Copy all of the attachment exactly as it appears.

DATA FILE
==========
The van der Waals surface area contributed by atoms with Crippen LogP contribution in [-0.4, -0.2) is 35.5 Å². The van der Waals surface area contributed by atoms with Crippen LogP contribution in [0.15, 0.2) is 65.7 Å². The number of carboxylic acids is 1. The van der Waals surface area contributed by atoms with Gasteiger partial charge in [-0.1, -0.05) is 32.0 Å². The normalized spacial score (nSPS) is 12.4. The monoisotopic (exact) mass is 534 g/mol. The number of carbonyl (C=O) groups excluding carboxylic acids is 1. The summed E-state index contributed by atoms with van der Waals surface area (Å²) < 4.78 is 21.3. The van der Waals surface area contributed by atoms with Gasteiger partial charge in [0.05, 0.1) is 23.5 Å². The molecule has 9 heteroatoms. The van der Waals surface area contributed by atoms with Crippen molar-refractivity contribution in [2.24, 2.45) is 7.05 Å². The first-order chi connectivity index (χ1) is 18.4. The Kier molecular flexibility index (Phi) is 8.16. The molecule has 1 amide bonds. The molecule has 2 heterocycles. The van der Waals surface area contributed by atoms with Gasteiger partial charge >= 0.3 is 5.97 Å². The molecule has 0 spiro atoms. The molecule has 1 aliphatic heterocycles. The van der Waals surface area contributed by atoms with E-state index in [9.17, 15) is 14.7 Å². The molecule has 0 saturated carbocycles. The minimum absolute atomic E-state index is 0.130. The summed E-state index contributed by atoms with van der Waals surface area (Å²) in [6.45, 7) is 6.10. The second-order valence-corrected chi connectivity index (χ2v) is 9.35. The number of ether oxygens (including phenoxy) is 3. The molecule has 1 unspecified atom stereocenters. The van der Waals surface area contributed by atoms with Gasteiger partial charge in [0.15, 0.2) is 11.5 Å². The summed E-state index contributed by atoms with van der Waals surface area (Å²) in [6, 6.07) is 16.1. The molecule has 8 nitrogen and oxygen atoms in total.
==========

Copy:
The van der Waals surface area contributed by atoms with Crippen LogP contribution in [-0.4, -0.2) is 35.5 Å². The van der Waals surface area contributed by atoms with Crippen LogP contribution in [0.15, 0.2) is 65.7 Å². The number of carboxylic acids is 1. The van der Waals surface area contributed by atoms with Gasteiger partial charge in [-0.1, -0.05) is 32.0 Å². The normalized spacial score (nSPS) is 12.4. The monoisotopic (exact) mass is 534 g/mol. The number of carbonyl (C=O) groups excluding carboxylic acids is 1. The summed E-state index contributed by atoms with van der Waals surface area (Å²) < 4.78 is 21.3. The van der Waals surface area contributed by atoms with Gasteiger partial charge in [0.05, 0.1) is 23.5 Å². The molecule has 9 heteroatoms. The van der Waals surface area contributed by atoms with Crippen molar-refractivity contribution in [2.24, 2.45) is 7.05 Å². The first-order chi connectivity index (χ1) is 18.4. The Kier molecular flexibility index (Phi) is 8.16. The molecule has 1 amide bonds. The molecule has 2 heterocycles. The van der Waals surface area contributed by atoms with Gasteiger partial charge >= 0.3 is 5.97 Å². The molecule has 0 spiro atoms. The molecule has 1 aliphatic heterocycles. The van der Waals surface area contributed by atoms with E-state index in [9.17, 15) is 14.7 Å². The molecule has 0 saturated carbocycles. The minimum absolute atomic E-state index is 0.130. The summed E-state index contributed by atoms with van der Waals surface area (Å²) in [6.45, 7) is 6.10. The second-order valence-corrected chi connectivity index (χ2v) is 9.35. The number of ether oxygens (including phenoxy) is 3. The molecule has 1 unspecified atom stereocenters. The van der Waals surface area contributed by atoms with Gasteiger partial charge in [0.15, 0.2) is 11.5 Å². The summed E-state index contributed by atoms with van der Waals surface area (Å²) in [6, 6.07) is 16.1. The molecule has 8 nitrogen and oxygen atoms in total.